The last refactor we'll implement is to create a service class that will serve us any type of card we ask for.

Inside a framework we're going to make another folder called "services".

Inside of this, the first thing we're going to do is start with an interface called "ICardService.cs".

Interfaces are rules or contracts that must be followed by any class that implements them.

This is powerful, because it guarantees that multiple classes will have the same method name or signatures.

namespace Framework.Services
    public interface ICardService
        Card GetCardByName(string name);

This will make more sense later on.

Now let's create our “In Memory Card Service”.

And we're calling it this because this service is going to get us cards that we have defined in our Models directory.

Our namespace is "Framework.Services".

This is a public class, we'll call it InMemoryCardService, and we'll implement the ICardService.

We get errors immediately because we're not adhering to the contract.

So let's fix that, implement interface.

It'll generate it for us automatically and then also include that NotImplementedException. So let's replace this [exception] and put in a switch statement on the card name [switch(cardName)].

The first case is if we pass in “Ice Spirit”, then we would return a new Ice Spirit Card.

The second case is for our “Mirror” and this will return our new Mirror Card.

We'll then add a default case as well, in case someone puts in something incorrect or they pass in “Golem”, we would want to throw a System.ArgumentException.

Let's say something like "Card is not available", and then we'll show them the card that they passed in.

There we go.

We now have our InMemoryCardService class.

# NUnit - [TestCase]

Let's use this in the test.

We'll start by renaming “Card” (using the rename symbol) to “cardOnPage” — just so it's real explicit that this is the card we're getting from the page.

From there, instead of getting the MirrorCard directly, we're going to use our InMemoryCardService to get it instead.

Let's bring it in, Framework.Services.

We'll GetCardByName and pass in “Mirror”.

At this point, test 2 and 3 are now almost identical because of our refactorings — the only difference between them now are the actual names.

This enables us to reuse our test methods by using the test case attributes from the NUnit test framework.

The way that we'll do that is by adding the TestCase attributes right here.

  • So TestCase, and we'll pass in the value “Ice Spirit” — [TestCase(“Ice Spirit”)]

  • For the second TestCase we'll use “Mirror” — [TestCase(“Mirror”)]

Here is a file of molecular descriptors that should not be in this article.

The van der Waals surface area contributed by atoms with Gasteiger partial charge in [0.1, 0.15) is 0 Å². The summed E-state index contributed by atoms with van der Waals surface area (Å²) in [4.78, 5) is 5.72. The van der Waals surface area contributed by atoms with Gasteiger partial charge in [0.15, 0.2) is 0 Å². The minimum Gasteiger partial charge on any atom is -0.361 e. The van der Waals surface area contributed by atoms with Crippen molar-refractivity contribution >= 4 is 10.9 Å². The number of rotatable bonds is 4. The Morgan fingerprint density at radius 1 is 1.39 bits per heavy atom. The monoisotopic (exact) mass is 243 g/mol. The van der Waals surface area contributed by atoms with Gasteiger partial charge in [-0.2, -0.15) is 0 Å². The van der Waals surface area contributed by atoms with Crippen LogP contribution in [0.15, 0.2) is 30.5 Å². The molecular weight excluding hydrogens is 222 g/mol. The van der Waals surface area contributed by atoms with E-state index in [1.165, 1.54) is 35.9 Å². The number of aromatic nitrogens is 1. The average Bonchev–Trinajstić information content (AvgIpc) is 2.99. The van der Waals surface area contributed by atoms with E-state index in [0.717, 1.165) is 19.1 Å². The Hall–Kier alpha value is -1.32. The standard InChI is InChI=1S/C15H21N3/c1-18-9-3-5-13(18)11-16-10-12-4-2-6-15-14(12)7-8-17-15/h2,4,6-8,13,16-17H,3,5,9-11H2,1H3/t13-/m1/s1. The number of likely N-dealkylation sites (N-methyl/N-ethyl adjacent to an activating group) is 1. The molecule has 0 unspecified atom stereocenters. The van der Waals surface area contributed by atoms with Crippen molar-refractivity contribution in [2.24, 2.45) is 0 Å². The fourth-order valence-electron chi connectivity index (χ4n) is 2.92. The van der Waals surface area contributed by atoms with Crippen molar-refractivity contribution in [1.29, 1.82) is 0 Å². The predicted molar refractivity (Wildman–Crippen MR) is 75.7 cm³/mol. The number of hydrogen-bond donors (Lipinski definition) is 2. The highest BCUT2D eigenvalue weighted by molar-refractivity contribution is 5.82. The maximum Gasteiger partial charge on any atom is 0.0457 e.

We can then leverage these test cases by passing in an argument called cardName inside of the test method.

Now we can replace this hard-coded “Mirror” string with the card name coming from the test case.

Same thing here.

So if we walk through this:

  • The first test is going to have cardName, equal “Ice Spirit”, and then“Ice Spirit”will be injected into these 2 values here and this will become an “Ice Spirit” test.

  • The second time it goes through cardName is going to equal “Mirror”; inject “Mirror” into these 2 values and this will become a “Mirror” test.

That means that this is a lot more generic of a test, so it's no longer tied to just “Mirror”.

So let's make sure we change this [variable for the InMemoryCardService] as well to just say card. And then the test name from “Mirror” to also say “Card”.

Our test method will now work for any card as long as we provide a test case.

However, this is not very scalable because we would still need to write in every test case and make a Model for InMemoryCardService.

# NUnit - [TestCaseSource]

So what we'll do instead is use a TestCaseSource attribute.

We'll start by putting a static array of Strings called “cardNames” — and we'll have this equal our “Ice Spirit, Mirror”.

From there, TestCases are going to be replaced with the TestCaseSource.

And in here we'll pass in the name as a String of our source, which is “cardNames”.

static string[] cardNames = { "Ice Spirit", "Mirror" };


public void Card_headers_are_correct_on_Card_Details_Page(string cardName)
    new CardsPage(driver).Goto().GetCardByName(cardName).Click();

    var cardDetails = new CardDetailsPage(driver);
    var cardOnPage = cardDetails.GetBaseCard();
    var card = new InMemoryCardService().GetCardByName(cardName);

    Assert.AreEqual(card.Name, cardOnPage.Name);
    Assert.AreEqual(card.Type, cardOnPage.Type);
    Assert.AreEqual(card.Arena, cardOnPage.Arena);
    Assert.AreEqual(card.Rarity, cardOnPage.Rarity);

Save this and feel free to run the tests.

You'll observe that there's actually multiple tasks running and this one for sure is going to have Ice Spirit and Mirror run.

So this test method is now 2 test cases.

# NUnit - [Parallelizable]

By now, you've also noticed that we are running the tests one at a time.

We can greatly improve our test run time by running our tests in parallel.

Now we'll use another NUnit attribute for this.

And for this one we're going to say Parallelizable, and the scope is the children within it — [Parallelizable(ParallelScope.Children)]

Now, we need to use the children just because we have a TestCaseSource.

So that's going to get each one of these 2 tests and split this up, which is pretty cool because now we have a test method that is 2 test cases, and it will run both of them concurrently.

The next thing that we'll add is right here, next to Test we'll say “Category”, and we'll call this one “cards” — [Test, Category("cards")]

Those will make it easy for you to be able to filter your test when you're running them.

So if I open up my terminal here, and we say dotnet test, you can pass in a filter flag and say I want the test category of cards.

dotnet test --filter testcategory=cards

And this will only run tests that have “Category” that equals “cards”.

Once you run the tests, you're going to find out real fast that it actually doesn't work the way we expect.

This is because we're using the same driver across all of our tests.

So even though multiple instances open up, only one of them will go to completion and the other ones will fail.

If we go back to our terminal, we'll actually see that. Yep, sure enough, the other one failed, but it didn't actually close the driver.

We’ll be fixing this in the next chapter by refactoring the WebDriver.